This Sunday St David’s offers two distinct services in additon to Choral Compline. Our webcast Liturgy of the Word honors the graduating seniors of the parish and was in part shaped by them. We are also thrilled to be offering the first celebration of the Eucharist on the church grounds (on the parking lot for now) in more than a year, and the first live offering of the choirs. Both hymns to be sung at the Liturgy of the Word have been covered in this series before: ‘Come, thou fount of every blessing’  on 2020-06-14, and ‘Like the murmur of the dove’s song’  on 2020-05-17. These notes therefore concentrate on the music for the afternoon Eucharist.
‘In Christ there is no East or West’ was written around 1908 by William Arthur Dunkerley, an English journalist, novelist, and poet (for his writing in the latter two genres he used the pen-name John Oxenham). Surely inspired by, though not directly quoting, various passages in the Epistles regarding the removal of divisions effected by Christ and bestowed in baptism (Gal. 3.28, Col. 3.11, 1 Cor. 12.13, etc), it celebrates the essential unity of all Christians of whatever origin. This Sunday it chimes with St John’s message of love and appropriately precedes the account of the baptism of the Ethiopian eunuch (Acts of the Apostles 8), which fulfills various prophetic visions of the expansion of the People of God beyond the ethnos of Israel (‘Ethiopia’ being probably the most distant place and home of the most different people the Hebrew writers could name) and beyond religious regulation regarding physical characteristics or status required for participation in the worshipping community. The account also reminds us of the antiquity of the Church in Ethiopia as well as in Egypt and, formerly, in the lands in between, in what was once called Nubia.
The tune to which this text is set, ‘McKee’, is often called a Black spiritual; as such, it, like many other spirituals, was made popular in the late 19th century by the Jubilee Singers of Fisk University (a historically Black university in Nashville). The Irish composer Charles V. Stanford identified the melody as an Irish tune which could easily have been brought to the US by Irish immigrants and just as easily have been heard, learned, and sung by others. Such an origin would by no means disqualify it from being a ‘Black spiritual’ and indeed would embody the spirit of the present text, for which it was adapted by Harry T. Burleigh, a prominent African American singer, composer, and arranger of the first half of the 20th century. This pairing of text and tune made its first appearance in a hymnal in the 1940 edition of the Hymnal of the Episcopal Church.
With the celebration of the Eucharist we once again have the privilege to join the chorus of heaven in the great song of praise ‘Holy, holy, holy Lord…’ (Sanctus). For outdoor use a setting of the common modern version of this text to the hymn-tune ‘Land of Rest’, which almost sings itself, seemed appropriate. The tune first appeared in print in an American collection in 1836, though like many tunes found in such books it may be a good deal older; like many tunes of vernacular origin the world over, it uses a pentatonic, or five-note, scale (as notated here, F-G-A-C-D), which means it can be sung in canon and accompanied or harmonized in many ways – or stand on its own without any elaboration at all.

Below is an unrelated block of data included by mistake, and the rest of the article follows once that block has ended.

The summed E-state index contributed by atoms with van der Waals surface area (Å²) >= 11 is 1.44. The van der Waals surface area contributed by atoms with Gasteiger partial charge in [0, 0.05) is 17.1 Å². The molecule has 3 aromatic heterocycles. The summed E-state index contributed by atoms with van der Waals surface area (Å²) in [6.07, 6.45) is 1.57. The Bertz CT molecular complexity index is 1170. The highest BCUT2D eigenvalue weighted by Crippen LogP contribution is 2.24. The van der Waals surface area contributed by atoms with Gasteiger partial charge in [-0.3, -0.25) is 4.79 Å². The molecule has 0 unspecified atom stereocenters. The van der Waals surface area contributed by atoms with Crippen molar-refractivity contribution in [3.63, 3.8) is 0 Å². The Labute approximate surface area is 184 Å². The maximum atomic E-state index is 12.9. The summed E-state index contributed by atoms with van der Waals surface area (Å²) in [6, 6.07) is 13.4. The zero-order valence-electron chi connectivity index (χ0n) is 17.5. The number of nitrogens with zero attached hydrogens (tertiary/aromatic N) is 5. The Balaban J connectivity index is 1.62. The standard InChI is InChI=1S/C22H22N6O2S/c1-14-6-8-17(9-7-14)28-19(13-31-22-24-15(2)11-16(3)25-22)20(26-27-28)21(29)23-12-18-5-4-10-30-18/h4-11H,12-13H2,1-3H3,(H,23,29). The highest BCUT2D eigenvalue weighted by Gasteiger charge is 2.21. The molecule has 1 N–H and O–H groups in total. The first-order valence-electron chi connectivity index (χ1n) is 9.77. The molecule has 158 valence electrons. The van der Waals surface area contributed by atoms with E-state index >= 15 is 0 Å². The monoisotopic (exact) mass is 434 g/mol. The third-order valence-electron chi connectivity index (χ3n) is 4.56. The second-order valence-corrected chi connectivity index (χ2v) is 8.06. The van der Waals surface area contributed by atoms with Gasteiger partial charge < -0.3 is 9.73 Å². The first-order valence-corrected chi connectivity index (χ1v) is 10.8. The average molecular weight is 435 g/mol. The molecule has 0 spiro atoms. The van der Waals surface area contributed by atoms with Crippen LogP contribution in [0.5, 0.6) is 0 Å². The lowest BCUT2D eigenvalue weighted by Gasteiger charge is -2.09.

We are also pleased to return to long-neglected communion hymns, beginning this week with ‘Humbly I adore thee, Verity unseen’ , a translation of part of a Eucharistic devotional hymn often attributed to St Thomas Aquinas. The main point of the Hymnal text is the failure of the senses, and the requirement of faith, to discern the Presence of Christ in the Eucharist. One of the three original stanzas not represented in the Hymnal refers rather strikingly to the legend of the pelican, who was said to feed her young with her own blood when there was no other food (or even to be able to revive her dead young therewith):
Dear Pelican, Lord Jesu,
cleanse me, the unclean, with your blood,
of which one drop can save the whole world from every sin.
The well-formed tune is first found in a late-17th-century French source and thus might be classified as ‘pseudo-’ or ‘neo-chant’. The first line (repeated as the second) consists of a musical ‘question and answer’: a rising, figure outlining and elaborating a major triad (the first, third, and fifth notes of the scale), followed by a stepwise descent back to the tonic, or home, note. Where this first line remains essentially within the lower half of the scale, the third line begins with a stepwise rise from the fifth scale note to the upper tonic and a return to the fifth note, followed by a stepwise descent to the second note of the scale: itself another ‘question’ or unresolved figure that must be answered in the last line. That last line begins with an ‘up-and-over’ figure skipping from the third to the fifth note of the scale and then descending stepwise again to the second though touching on – perhaps ‘foreshadowing’ – the tonic, and ends with a phrase moving only within the first three pitches of the scale; the last three notes are identical to the last three notes of line 1/2, providing a sense of closure. Though the tune sets the text almost entirely syllabically, each line is inflected slightly with a two-note figure (rising in lines 1–2, falling in lines 3–4) on the accented fifth syllable.
Though ‘Humbly I adore thee’ does not use precisely the language found in Sunday’s Gospel portion from John 15, nevertheless we may well pray that the ‘sweetness never-failing’ of Jesus, the true Vine, be found in us as we abide in him and bear fruit, sustained by the ‘living Bread that give[th] all [his] creatures breath’.